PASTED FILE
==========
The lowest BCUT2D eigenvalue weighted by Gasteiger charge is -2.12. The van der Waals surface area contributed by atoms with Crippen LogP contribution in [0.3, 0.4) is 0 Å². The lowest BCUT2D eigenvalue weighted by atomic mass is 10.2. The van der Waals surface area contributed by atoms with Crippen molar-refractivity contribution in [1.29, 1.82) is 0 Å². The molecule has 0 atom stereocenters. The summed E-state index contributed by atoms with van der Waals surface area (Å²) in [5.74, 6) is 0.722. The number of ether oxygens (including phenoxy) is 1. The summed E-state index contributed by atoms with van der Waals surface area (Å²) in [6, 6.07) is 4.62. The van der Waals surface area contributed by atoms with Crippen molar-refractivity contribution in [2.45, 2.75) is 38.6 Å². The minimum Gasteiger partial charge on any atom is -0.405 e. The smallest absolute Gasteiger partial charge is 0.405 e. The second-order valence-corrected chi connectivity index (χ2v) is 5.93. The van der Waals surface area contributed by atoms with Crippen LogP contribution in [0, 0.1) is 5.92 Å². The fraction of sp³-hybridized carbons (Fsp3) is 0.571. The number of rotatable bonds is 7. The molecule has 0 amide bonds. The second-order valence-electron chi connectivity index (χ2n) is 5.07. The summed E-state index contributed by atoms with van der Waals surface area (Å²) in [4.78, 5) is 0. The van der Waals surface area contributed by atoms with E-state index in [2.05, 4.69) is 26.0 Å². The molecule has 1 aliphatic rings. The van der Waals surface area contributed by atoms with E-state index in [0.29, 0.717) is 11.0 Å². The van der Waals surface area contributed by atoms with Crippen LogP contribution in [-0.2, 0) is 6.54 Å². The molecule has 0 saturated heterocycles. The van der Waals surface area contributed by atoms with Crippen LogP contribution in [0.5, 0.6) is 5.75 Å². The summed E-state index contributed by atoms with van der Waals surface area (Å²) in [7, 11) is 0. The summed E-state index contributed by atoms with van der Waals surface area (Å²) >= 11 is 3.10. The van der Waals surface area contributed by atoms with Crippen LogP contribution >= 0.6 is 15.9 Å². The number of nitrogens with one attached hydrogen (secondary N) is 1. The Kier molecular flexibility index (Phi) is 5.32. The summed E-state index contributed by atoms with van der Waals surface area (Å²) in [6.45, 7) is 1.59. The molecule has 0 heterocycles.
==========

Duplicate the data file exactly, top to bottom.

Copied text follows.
The lowest BCUT2D eigenvalue weighted by Gasteiger charge is -2.12. The van der Waals surface area contributed by atoms with Crippen LogP contribution in [0.3, 0.4) is 0 Å². The lowest BCUT2D eigenvalue weighted by atomic mass is 10.2. The van der Waals surface area contributed by atoms with Crippen molar-refractivity contribution in [1.29, 1.82) is 0 Å². The molecule has 0 atom stereocenters. The summed E-state index contributed by atoms with van der Waals surface area (Å²) in [5.74, 6) is 0.722. The number of ether oxygens (including phenoxy) is 1. The summed E-state index contributed by atoms with van der Waals surface area (Å²) in [6, 6.07) is 4.62. The van der Waals surface area contributed by atoms with Crippen molar-refractivity contribution in [2.45, 2.75) is 38.6 Å². The minimum Gasteiger partial charge on any atom is -0.405 e. The smallest absolute Gasteiger partial charge is 0.405 e. The second-order valence-corrected chi connectivity index (χ2v) is 5.93. The van der Waals surface area contributed by atoms with Crippen LogP contribution in [0, 0.1) is 5.92 Å². The fraction of sp³-hybridized carbons (Fsp3) is 0.571. The number of rotatable bonds is 7. The molecule has 0 amide bonds. The second-order valence-electron chi connectivity index (χ2n) is 5.07. The summed E-state index contributed by atoms with van der Waals surface area (Å²) in [4.78, 5) is 0. The van der Waals surface area contributed by atoms with E-state index in [2.05, 4.69) is 26.0 Å². The molecule has 1 aliphatic rings. The van der Waals surface area contributed by atoms with E-state index in [0.29, 0.717) is 11.0 Å². The van der Waals surface area contributed by atoms with Crippen LogP contribution in [-0.2, 0) is 6.54 Å². The molecule has 0 saturated heterocycles. The van der Waals surface area contributed by atoms with Crippen LogP contribution in [0.5, 0.6) is 5.75 Å². The summed E-state index contributed by atoms with van der Waals surface area (Å²) in [7, 11) is 0. The summed E-state index contributed by atoms with van der Waals surface area (Å²) >= 11 is 3.10. The van der Waals surface area contributed by atoms with Crippen LogP contribution >= 0.6 is 15.9 Å². The number of nitrogens with one attached hydrogen (secondary N) is 1. The Kier molecular flexibility index (Phi) is 5.32. The summed E-state index contributed by atoms with van der Waals surface area (Å²) in [6.45, 7) is 1.59. The molecule has 0 heterocycles.